Algae: a circular food source that is healthy for the planet
Microalgae such as Chlorella and Spirulina can provide high quality food for every person on earth sustainably while the production of the algae is environmentally friendly and improves the health of the oceans and nature on earth.
(2022) 🦠 Microalgae are nature’s ‘green gold’Abundant sustainable food of the future to end global hunger The global food supply faces a range of threats including climate change, wars, pests and diseases. An organism too small for the human eye to see—microalgae—could offer a sustainable solution.
Algae offers the advantage of requiring neither soil nor pesticides nor irrigation. On top of that it provides enormous ecosystem services, creating a very rich habitat for fauna (shellfish, fish) and flora while also feeding the top of the ocean food chain (phytoplankton, bivalves) and ultimately land animals. Source: Phys.org | The Conversation | UP TO US
Algae can be produced at low cost and while the cell core was originally to hard for the human digestive system to be broken and therefore required costly processes, technological advancements have made algae consumable for humans at low cost.
Chlorella algae is the most complete food source for humans on earth. It contains all essential vitamins and minerals including vitamins D and B12, protein and the most healthy variant of Omega 3-6-9 acids. In theory, a human can perform optimally on a diet with just Chlorella. Spirulina is an algae that is similar to Chlorella and that is popular with athletes.
Chlorella is used by most people in Japan and people in Japan are the most healthy people in the world and live the longest. Chlorella was first used as food in Japan.(2020) Potential of Chlorella Algae to Promote Human Health Source: ncbi.nlm.nih.gov
In studies it is shown that Chlorella and Spirulina can stop the growth of cancer and prevent many other diseases.
Marine biologists recently discovered that zebrafish had an amazing capacity to regenerate severe eye damage. Upon further research they discovered that the fish obtain that capacity by eating Spirulina algae.(2020) Could a tiny fish hold the key to curing blindness? Source: nei.nih.gov (first discovery: no link with algae yet)
Follow-up studies linked the regenerative and wound healing capacity to Spirulina algae:
(2022) Spirulina promotes regeneration and wound healing in zebrafish Source: pubmed.ncbi.nlm.nih.gov | ncbi.nlm.nih.gov | ncbi.nlm.nih.gov
Algae as commercial food: a fairly recent development
In 2021, a 🇸🇬 Singapore company created the first microalgae burger that looks like a normal burger and provides all essential vitamins, minerals and amino acids and twice the protein of a beef or fish burger.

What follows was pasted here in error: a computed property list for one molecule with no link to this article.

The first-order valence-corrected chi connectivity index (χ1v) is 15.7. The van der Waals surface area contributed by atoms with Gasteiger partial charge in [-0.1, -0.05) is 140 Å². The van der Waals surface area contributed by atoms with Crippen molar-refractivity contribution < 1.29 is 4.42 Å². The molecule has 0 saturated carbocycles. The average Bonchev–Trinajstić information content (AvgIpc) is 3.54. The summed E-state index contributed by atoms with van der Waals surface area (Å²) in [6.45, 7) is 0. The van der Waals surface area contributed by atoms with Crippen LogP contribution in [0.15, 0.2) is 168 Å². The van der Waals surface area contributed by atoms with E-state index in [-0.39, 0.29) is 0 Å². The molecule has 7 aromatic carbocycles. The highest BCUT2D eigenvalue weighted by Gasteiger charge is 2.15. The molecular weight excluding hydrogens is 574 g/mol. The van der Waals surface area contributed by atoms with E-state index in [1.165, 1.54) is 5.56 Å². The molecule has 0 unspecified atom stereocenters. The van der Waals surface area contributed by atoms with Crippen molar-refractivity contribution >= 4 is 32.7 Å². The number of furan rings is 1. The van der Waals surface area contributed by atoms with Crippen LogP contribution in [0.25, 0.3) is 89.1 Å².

(2021) Sophie's Bionutrient debuts new burger made from microalgae According to the press announcement, each patty weighs about 60 grams and has 25 grams of protein, consisting of all nine essential amino acids, including histidine and leucine. Sophie's Bionutrients also says its algae-based patty has twice the protein of beef. or fish.
“Microalgae [are] a vital source of nutrients in the ocean. By developing this burger, we hope to showcase the versatility of the microalgae protein meal beyond making plant-based seafood products,” Wang shared. “We will continue to synergize the power of nature and technology to broaden our range of algae-based products while doing good for the planet and the oceans.” Source: thespoon.tech | Asian Scientist
BYAS is committed to researching, developing and implementing new ways to make our food better, more accessible and healthier and to reduce the environmental burden of food production on our precious planet. Source: algaesciences.com
End global hunger or prioritize diesel biofuel?
Industrial companies are starting to exploit the low cost mass production advancements of microalgae (Chlorella and Spirulina) to use the algae as biofuels.(2022) Cost Effective Production of Chlorella for diesel biofuel Microalgae are considered as a promising feedstock for biodiesel production due to their faster growth rate, higher biomass productivity and lipid content. Source: Springer.com
Why prioritize hunger?
The 'why' question of global hunger seems to be neglected or considered self-evident by many passionate people that address the problem.
Recent studies showed that plants behave altruistically (morally) and move leaves and roots to allow other plants to prosper besides them and they share food to plants that suffer hunger.(2015) Trees Send Food to Hungry Neighbors of Different Species Source: Scientific American (2019) Trees share water to keep this dying stump alive Source: Science.org
Will humanity prioritize diesel biofuel over hunger?